What will be the size of the largest containerships ordered by the end of this year?

10,000 TEU
12,000 TEU
15,000 TEU

August 20, 2005

U.K. restores Wightlink Fast Cat certification

Britain's Maritime & Coastguard Agency is allowing Wightlink to resume operations with two of its four fast ferries.

On Thursday, the agency withdrew the ISM Document of Compliance and Safety Management Certificates for four fast catamarans operated by Wightlink between Portsmouth on the U.K. mainland and Ryde on the Isle of Wight.

Fastcat Ryde

Fastcat Shanklin

Our Lady Patricia

Our Lady Pamela

On Friday evening, the MCA issued a statement saying:

As of 18.00 hrs today (Friday 19th August 2005), the Maritime & Coastguard Agency (MCA) working closely with Wightlink, has received satisfactory documentary evidence from the company that has addressed the MCA's principal concerns regarding the operation of their fast ferries.

A joint decision has been made therefore between Wightlink and the MCA that 'Fast Cat Ryde' and `Fast Cat Shanklin' may resume normal service.

Short term interim certification has been issued to the company and the situation will be monitored closely before a decision is reached regarding full term certification.

The decision to pull the certificates came after the MCA discovered that there had been two unreported engine-room fires on May 12 and 13 on board one of the fast ferries, identified in one press report as the Lady Pamela.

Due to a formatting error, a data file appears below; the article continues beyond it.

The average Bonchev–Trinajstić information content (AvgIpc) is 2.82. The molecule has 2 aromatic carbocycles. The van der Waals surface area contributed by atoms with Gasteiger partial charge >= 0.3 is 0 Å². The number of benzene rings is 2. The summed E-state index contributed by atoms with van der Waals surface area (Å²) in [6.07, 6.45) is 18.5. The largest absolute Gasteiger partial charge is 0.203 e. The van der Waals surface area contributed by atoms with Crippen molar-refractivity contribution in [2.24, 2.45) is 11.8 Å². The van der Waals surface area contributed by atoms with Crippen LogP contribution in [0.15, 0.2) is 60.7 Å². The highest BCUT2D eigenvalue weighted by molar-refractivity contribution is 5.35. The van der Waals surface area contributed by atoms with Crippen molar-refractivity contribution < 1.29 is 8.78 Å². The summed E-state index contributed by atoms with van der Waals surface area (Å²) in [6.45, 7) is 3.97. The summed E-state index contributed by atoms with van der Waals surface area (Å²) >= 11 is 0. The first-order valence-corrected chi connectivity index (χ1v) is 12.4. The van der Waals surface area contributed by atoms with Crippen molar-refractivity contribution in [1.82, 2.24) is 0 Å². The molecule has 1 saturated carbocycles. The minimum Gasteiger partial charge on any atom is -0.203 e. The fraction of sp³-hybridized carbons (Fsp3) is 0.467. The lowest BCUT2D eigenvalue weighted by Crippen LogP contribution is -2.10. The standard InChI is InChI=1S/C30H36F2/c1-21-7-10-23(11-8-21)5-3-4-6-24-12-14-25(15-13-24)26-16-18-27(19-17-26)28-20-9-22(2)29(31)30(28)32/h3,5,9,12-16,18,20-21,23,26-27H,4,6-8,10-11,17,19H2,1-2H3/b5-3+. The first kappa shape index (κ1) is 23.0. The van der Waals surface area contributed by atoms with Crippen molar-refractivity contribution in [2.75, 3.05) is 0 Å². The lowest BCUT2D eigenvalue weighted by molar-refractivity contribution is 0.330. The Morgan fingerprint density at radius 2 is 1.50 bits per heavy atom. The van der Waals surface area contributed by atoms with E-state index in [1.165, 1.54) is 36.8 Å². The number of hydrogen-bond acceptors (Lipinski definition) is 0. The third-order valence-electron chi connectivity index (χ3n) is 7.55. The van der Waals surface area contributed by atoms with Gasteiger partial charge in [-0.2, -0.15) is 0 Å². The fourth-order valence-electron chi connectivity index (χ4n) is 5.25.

The MCA began an investigation "which reached a significant point of conclusion on August 17, that conclusion being that the failure of the company's ISM Safety Management System was not tolerable."

The two ferries whose certification has now been restored, Fastcat Ryde and Fastcat Shanklin, were built in 1995 by Kvaerner Fjellstrand (S), Singapore, as Water Jet 1 and Waterjet 2. In 1999 they were renamed Supercat 17 and Supercat 18. The following year they were sold to Wightlink for use between Portsmouth and Ryde. Each carries 361 passengers and has a speed of 34 knots.

Our Lady Patricia and Our Lady Pamela were built by International Catamarans, Hobart, Tasmania, for Sealink UK in 1986 for operation between Portsmouth and Ryde. They were transferred to Wightlink in 2000. Each carries 395 passengers and has a speed of 29 knots.

According to local media reports, Our Lady Patricia has been "withdrawn from service as extra performance restrictions brought in meant she couldn't meet service speed," while Our Lady Pamela "has engine problems."


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